e-mail: j.h.e.dejong@uu.nl
phone: +31 (0)30 253 5138
room: VMA 2.22


Haorui Peng

Haorui PengMy research is primarily focused on the poroelastic full waveform inversion with the final goal aimed at its application in the gas field. The theories of poroelasticity are essential in many geophysical applications where pore-filling materials are of interest, e.g., oil exploration, gas-hydrate detection, seismic monitoring of CO2 storage, and hydrogeology. Most of my work is theoretical but interesting involving lots of computations with HPC.

e-mail: H.Peng@uu.nl
phone: +31 (0)30 253 5138
mobile: +31 (0)6 4535 2881
room: VMA 2.18


Ashim Rijal

AshimInterpretation of information available from seismic images requires an understanding of the seismic properties of rocks (more precisely, rock forming minerals) at different pressure and temperature environments. In my research I integrate data and modelling from mineral physics, geodynamics and seismology. With the help of probabilistic solutions to the inverse problem using machine learning, it will then be possible to obtain a clearer representation of the Earth’s interior with full uncertainties. The research is supported by Netherlands Organisation for Scientific Research (NWO).

website: https://www.uu.nl/staff/ARijal
e-mail: A.Rijal@uu.nl
phone: +31 (0)30 253 5087
room: VMA 2.16


Rûna van Tent

Rûna van TentI am studying the effects of mantle azimuthal anisotropy on normal modes, Earth’s free oscillations, which are particularly well-suited to image long-wavelength structure at all depths inside the Earth. Seismic observations of large-scale azimuthal anisotropy are used as an indicator of global flow patterns in the mantle, providing valuable information on mantle dynamics. Models of global mantle azimuthal anisotropy have so far only been obtained using surface waves, which have limited depth-sensitivity. My aim is to find a way to distinguish the signal of azimuthal anisotropy in normal-mode data and identify azimuthally anisotropic regions throughout the mantle.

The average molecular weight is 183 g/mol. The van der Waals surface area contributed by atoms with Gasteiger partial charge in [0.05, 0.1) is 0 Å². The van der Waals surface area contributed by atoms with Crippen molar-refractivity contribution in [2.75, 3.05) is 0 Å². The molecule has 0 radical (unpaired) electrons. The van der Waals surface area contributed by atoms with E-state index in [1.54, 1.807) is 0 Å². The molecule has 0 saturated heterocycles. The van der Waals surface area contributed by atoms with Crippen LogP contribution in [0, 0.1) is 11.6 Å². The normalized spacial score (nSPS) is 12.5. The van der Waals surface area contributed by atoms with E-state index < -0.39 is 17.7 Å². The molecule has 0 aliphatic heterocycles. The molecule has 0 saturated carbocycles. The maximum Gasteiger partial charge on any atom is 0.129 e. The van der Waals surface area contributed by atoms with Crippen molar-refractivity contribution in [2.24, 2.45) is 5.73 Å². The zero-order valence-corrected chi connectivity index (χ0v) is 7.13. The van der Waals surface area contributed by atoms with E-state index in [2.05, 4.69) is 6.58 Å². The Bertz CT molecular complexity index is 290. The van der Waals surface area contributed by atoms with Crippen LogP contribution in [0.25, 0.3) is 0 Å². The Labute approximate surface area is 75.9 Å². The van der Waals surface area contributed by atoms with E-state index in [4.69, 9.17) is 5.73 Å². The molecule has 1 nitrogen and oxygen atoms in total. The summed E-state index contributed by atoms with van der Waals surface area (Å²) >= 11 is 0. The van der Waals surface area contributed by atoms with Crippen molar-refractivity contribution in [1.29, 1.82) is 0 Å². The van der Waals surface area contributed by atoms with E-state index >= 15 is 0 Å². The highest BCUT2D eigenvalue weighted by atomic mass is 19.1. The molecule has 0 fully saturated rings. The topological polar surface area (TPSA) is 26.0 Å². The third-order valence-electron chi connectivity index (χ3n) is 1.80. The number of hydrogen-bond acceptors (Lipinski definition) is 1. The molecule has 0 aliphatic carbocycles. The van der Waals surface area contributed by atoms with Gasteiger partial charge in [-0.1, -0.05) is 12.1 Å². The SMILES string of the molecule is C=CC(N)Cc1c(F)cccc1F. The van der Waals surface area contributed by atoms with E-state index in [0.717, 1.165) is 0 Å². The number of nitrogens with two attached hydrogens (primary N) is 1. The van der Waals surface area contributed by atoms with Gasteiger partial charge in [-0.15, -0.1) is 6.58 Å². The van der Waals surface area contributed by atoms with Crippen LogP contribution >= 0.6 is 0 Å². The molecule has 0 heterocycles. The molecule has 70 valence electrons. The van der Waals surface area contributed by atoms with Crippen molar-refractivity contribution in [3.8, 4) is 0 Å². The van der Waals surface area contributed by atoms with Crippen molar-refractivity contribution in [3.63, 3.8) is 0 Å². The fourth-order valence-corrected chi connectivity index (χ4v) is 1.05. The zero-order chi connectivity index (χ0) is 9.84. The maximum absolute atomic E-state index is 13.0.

e-mail: r.m.vantent@uu.nl
phone: +31 (0)30 253 5087
room: VMA 2.16


David Vargas

David Vargas

Extracting as much information as possible from seismograms to construct high-resolution images drives most of the research in exploration seismology. Seismic recordings allow us to reconstruct 3D maps of the subsurface to better understand geological processes, by using seismic imaging and tomographic techniques, geoscientists retrieve information on interiors otherwise inaccessible. Such measurements contain valuable information on the location and composition of boundaries, as well as on the structural properties of the subsurface. Recently, a data-driven autofocusing technique has been proposed to retrieve acoustic wavefields at a given depth level. The so call Marchenko redatuming allows for the reconstruction of Green’s functions inside an unknown heterogeneous medium using the reflection response measured at the acquisition surface. Despite its great potential in imaging with correct handling of multiples, so far, applications on real data sets have been limited due to the underlying assumptions of the method. Furthermore, in cases of complex media with sharp interfaces, sub-salt imaging is still a challenge. My research interests aim at finding ways to apply Marchenko Imaging in real scenarios by bridging the gaps between the theoretical developments and the specific case of study in real scenarios. Some of the applications include time-lapse Marchenko imaging for reservoir monitoring and characterization as well as waveform inversion of redatumed fields for sub-salt studies.

e-mail: d.a.vargasotalora@uu.nl
phone: +31 (0)30 253 2103
room: VMA 2.18